Ultimately, it would be surprising if all that inter-industry investment and intellectual horsepower failed to find a way to combine the sensors, processors and algorithms of the 21st century into a consumer-ready autonomous car – and fairly soon.
Until recently, the logical follow on question would have been: sure, but at what cost? However, early predictions that autonomous vehicles would be prohibitively expensive are melting away. Just a few years ago, a lidar sensor – the Cycloptic eye that measures the distances between objects in the physical world and allows many autonomous vehicles to navigate – might have cost $70,000. Today, that price has plunged by a factor of 10 to less than $8,000. The cost of computing power required to run the vehicle keeps falling at the relentless rate of Moore’s Law.
While autonomous vehicles can use either gasoline engines or electric drives, the falling cost of batteries (about 20% per year) is making the electric option look increasingly attractive, even compared to $2-a-gallon gas. GM’s 200-mile-range Bolt goes into production this year and will cost only $30,000 after tax incentives; adding an autonomous system will be drastically cheaper than adding a taxi driver.
As for consumer acceptance, many have wondered whether people will entrust their safety to self-driving cars. It seems increasingly clear that the answer is yes, and they’re even willing to pay for it. A survey by the Boston Consulting Group last year of 1,500 people in 10 countries found that 14% would be willing to pay a premium exceeding $5,000 for a self-driving car. In Paris, Copenhagen, and Vancouver driverless subways haven’t caused much concern.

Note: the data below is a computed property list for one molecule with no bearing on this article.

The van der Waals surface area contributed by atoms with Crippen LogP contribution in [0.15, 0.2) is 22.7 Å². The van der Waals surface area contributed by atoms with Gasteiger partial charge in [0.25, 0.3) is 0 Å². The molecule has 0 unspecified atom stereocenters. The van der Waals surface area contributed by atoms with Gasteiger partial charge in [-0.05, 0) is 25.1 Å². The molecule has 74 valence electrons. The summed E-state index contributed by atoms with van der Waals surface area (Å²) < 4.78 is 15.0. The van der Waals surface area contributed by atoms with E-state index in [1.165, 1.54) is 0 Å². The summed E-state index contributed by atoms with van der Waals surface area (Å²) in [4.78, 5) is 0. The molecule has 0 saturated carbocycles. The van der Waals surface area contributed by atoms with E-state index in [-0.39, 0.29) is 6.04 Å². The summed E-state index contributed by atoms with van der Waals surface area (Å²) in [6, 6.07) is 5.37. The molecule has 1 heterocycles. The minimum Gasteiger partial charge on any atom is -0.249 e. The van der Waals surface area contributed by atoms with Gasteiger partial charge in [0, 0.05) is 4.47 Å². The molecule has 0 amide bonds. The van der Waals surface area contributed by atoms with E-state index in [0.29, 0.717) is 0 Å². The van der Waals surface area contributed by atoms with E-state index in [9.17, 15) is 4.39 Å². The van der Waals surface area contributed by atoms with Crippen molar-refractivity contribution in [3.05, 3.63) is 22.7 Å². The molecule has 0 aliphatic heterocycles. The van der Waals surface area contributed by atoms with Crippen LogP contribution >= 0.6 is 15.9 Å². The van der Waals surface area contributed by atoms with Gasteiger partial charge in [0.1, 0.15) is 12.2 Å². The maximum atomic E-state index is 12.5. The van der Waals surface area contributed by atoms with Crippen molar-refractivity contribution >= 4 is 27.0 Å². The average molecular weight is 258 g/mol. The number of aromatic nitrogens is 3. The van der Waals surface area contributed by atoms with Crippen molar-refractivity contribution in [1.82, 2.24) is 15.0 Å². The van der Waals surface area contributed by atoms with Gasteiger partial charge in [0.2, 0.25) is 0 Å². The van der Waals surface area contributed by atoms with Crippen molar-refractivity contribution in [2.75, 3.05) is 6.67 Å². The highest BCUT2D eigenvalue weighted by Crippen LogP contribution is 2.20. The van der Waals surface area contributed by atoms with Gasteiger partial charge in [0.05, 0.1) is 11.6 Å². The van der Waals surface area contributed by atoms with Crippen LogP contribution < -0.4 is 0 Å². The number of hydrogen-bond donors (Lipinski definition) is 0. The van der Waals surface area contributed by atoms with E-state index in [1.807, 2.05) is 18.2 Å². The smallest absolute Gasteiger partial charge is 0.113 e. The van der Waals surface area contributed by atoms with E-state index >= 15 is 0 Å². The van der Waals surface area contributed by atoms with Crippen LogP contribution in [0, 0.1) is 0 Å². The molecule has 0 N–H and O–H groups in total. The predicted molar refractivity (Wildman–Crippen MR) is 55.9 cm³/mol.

The big question for consumer acceptance is whether we’ll still want to own cars individually in the future. Toyota (tm) says yes: the company is investing $1 billion in artificial intelligence research for autonomous vehicles, but is betting that individually owned cars will continue to dominate the market. Yet autonomous vehicles should be a perfect fit for rideshare services, as the investments by Uber and Lyft suggest. Rideshare-oriented autonomous vehicles would spend many more hours on the road per day, so their per-mile costs would be very low – with even bigger savings from the fact that there’s no driver to pay.
Our modeling at Valence Strategic estimates if services like Uber and Lyft used autonomous vehicles, their prices should drop by more than two-thirds to around 25 cents per mile. With a slightly different set of assumptions, Larry Burns, one of the leading technologists in the space, estimates a 75% cost reduction to about 15 cents per mile driven. Either way, far from being expensive, autonomous cars operating in a rideshare mode are likely to provide the cheapest per mile transportation ever known to man. It’s a proposition that’s hard to refuse.